Buying my first Commando, - what to look out for?

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Aug 7, 2004
Hi everyone

I’m new to this forum, so I’ll kick off with a short introduction. My name is Niels and I’m in my mid forties now, and have been toying around with old American cars for more than 20 years. For a number of practical reasons (one of them being the horrendous gas prices here in Denmark - now more than $5.50 pr. Gallon and climbing !!!), and to pursue a 25-year-old dream, I’m now looking to buy my first Commando. I have my heart set on a 850 MkIII, and is now looking at a ’77 for sale in England that should be in really - really - good condition. Being new to the Commando, I would like to know what to look out for. Could anybody tell me for instance what 3 most critical issues to be aware of, when buying a old Norton.

So with all you gear heads on this forum, I imagine there would be a couple of you that has had your share of fun with old cars as well. - Am I totally wrong swapping my ’58 Ford and ’73 MachI for a nice running Norton???? I must admit, I’m pretty excited ‘bout the hole thing… :o

first Norton


First of all I'm impressed with your command of the "American" language. Did you spend a lot of time in the US?

I have not owned an 850 MkIII electric start and they have several problems all thier own. Weak points are camshafts that are soft and loose their lobes. sprag gears (starter) in the primary that wear & an annoying clicking sound from the rear hub that has something to do with the unique to the MkIII cush drive. Amal 932 carbs do wear out from all the vibration, but can be resleeved and the jet needles and needle jets need to be replaced at around 10K mile intervals.

Nortons came into my life in 1973 with a '72 750 combat roadster that had 300 miles. Since then '73 750 roadster, '57 Model 50, '50 Model 7, '63 Electra, '61 ES2, '74 JPN and my current '72 signal red 750 combat roadster.
Hi Niels,

You will love owning and riding a Norton Commando. This bike has a snarly exhaust note that is almost sinister; it never lets you forget that you're riding one of the first super bikes!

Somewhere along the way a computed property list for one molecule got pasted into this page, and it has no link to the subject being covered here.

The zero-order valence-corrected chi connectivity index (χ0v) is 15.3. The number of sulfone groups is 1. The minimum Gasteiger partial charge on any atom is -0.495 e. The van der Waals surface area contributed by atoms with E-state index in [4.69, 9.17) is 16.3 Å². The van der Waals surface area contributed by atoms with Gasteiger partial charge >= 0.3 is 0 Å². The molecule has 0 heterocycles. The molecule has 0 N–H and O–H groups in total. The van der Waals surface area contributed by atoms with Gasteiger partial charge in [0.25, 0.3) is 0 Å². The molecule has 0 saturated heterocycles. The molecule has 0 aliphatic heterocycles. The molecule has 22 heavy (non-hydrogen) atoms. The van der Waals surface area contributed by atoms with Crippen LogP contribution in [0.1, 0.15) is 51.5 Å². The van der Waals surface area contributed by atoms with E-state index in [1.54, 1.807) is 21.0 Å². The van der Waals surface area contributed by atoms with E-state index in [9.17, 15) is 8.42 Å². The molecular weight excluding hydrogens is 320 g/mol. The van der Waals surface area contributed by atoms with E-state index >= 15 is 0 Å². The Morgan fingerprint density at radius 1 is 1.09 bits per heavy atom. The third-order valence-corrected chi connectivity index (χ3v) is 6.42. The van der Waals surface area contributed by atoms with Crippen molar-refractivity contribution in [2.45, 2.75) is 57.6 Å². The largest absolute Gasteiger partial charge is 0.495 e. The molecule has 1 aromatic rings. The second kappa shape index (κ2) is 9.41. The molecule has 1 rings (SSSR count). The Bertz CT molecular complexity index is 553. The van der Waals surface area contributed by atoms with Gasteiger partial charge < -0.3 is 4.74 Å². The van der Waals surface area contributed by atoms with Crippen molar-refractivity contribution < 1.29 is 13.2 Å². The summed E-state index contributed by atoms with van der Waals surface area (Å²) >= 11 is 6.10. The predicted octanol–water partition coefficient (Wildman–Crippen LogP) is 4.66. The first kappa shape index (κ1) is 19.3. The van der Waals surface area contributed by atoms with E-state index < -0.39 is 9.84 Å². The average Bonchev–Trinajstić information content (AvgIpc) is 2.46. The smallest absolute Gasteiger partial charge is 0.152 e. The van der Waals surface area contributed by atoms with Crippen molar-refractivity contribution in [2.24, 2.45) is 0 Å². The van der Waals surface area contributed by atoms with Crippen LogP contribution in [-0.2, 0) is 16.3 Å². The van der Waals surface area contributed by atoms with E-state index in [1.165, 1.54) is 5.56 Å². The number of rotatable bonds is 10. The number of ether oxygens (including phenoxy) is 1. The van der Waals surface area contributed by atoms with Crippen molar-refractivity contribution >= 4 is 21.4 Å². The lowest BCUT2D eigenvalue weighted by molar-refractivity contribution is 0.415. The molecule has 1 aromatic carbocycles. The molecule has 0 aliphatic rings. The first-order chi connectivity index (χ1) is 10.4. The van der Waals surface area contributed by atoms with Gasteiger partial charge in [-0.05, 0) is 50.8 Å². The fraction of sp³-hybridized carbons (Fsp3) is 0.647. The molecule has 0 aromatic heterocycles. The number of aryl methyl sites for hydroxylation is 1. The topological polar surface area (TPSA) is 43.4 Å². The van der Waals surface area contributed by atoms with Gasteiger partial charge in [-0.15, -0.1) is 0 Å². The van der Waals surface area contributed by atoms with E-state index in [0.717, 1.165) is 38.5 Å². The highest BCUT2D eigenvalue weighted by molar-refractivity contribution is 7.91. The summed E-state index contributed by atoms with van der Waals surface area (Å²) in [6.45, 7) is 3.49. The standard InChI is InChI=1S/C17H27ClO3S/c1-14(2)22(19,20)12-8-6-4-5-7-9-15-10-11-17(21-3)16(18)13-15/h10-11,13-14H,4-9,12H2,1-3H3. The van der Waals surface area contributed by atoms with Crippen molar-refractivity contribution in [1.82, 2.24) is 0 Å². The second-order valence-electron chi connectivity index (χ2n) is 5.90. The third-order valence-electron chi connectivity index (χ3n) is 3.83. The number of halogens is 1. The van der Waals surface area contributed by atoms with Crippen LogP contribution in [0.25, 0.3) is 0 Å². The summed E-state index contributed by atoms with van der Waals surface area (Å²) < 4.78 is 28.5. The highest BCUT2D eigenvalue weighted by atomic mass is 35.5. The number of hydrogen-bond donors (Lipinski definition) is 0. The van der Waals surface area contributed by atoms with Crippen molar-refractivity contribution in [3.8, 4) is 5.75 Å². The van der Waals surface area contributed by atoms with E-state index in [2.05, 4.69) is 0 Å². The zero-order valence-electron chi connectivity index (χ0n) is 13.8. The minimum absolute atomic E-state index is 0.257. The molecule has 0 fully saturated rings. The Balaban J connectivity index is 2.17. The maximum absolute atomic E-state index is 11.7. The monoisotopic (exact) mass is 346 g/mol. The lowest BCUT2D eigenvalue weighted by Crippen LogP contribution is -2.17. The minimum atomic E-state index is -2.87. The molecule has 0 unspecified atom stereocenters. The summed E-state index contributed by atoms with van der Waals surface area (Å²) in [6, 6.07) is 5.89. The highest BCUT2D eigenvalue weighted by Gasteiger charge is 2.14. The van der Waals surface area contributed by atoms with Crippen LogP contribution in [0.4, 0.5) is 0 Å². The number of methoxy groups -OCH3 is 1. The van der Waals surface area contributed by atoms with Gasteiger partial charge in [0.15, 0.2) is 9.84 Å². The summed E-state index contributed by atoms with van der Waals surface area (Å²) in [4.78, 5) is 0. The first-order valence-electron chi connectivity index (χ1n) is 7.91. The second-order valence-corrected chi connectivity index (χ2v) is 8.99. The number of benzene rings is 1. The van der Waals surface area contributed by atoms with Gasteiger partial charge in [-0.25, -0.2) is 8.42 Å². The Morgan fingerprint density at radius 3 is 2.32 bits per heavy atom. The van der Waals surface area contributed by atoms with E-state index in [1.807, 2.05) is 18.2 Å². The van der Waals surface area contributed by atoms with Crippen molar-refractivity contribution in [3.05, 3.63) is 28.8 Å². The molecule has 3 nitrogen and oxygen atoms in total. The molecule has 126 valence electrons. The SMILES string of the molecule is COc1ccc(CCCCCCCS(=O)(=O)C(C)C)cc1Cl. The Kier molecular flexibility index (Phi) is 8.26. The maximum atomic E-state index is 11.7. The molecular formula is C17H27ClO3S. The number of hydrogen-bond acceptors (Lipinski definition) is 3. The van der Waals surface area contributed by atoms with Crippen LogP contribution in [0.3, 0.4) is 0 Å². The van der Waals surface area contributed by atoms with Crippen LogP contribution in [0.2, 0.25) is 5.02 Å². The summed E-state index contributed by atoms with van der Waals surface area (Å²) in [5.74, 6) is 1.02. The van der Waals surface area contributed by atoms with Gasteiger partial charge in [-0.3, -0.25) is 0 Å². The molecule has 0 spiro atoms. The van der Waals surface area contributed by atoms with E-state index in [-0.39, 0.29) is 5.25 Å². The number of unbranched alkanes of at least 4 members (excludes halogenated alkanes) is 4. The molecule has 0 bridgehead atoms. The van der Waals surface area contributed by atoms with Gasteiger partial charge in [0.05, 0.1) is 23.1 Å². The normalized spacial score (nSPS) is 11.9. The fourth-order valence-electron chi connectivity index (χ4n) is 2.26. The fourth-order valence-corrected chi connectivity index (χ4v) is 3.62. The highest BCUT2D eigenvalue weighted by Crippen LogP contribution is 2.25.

I own and ride a '75 850 Commando, which was the last year Commandos were imported to the US. So, I can't comment fully on the '77 model you are thinking about buying. However, there are some similarities between the '75 and '77 models. Chief among them is the electric starter, which at best is an electric starter assist. The electric starter design was not up to the task of spinning this long stroke twin. I removed the starter and associated gear mechanisms on my bike. I don't miss it a bit, as it starts just fine with the kick starter.

Also, as illf8ed mentioned, the '75 Commandos had soft cam shafts that wore quickly. You can get a rough idea of the camshaft condition by examining the magnetic crank case drain plug. If it looks "hairy" chances are your cam is wearing, rapidly. Keep in mind that the '77 Commandos may not have the same soft cams as the '75 models.

I have not experienced any clicking noises from the rear hub on my '75 that illf87ed mentions.

Buy that '77 Commando and don't look back.

Happy trails!

Buying an old Commando, - what to look out for?


About the electric starter; This particular bike has seen some upgrades regarding the electrics. The guy tells me that the starter is an “upgraded electronic starter motor (4 pole, 2 field coil)”. Does that mean that it is now to be considered a fully dependable starter, or is Mk3 electric starter story more like; “no matter how much you upgrade it, it will still just be a assist to the kick starter”?? I have just attended a British bike meet, and among the 10 Mk3 Commandos there, I guess only 2 or 3 had the electric starter mounted. - I guess that’s quite the normal way to go about it...

Examining the magnetic crank case drain plug seems like very good advice!! Now, - being used to cars with oil pans, removing the drain plug means “watch out for about a gallon of pouring black oil”. I guess it’s not quite as dramatic on a bike engine with a separate oil tank, or is it?? I assume it’s possible just to plug a finger in the hole while inspecting the magnetic drain plug?!


The actual starter motor is only half the problem with electric-start Commandos. The other half, which illf8ed elluded to, is the starter clutch mechanism within the primary chain case. These components fail and fail often.

Norton Commandos tend to wet sump after not riding them for a day or so, meaning that some oil will drain from the oil tank into the crank case. So, when you remove that magnetic drain plug from the crank case to check for fine steel "whiskers", you need to be prepared for some oil, approximately 1/2 a quart.

Best regards,

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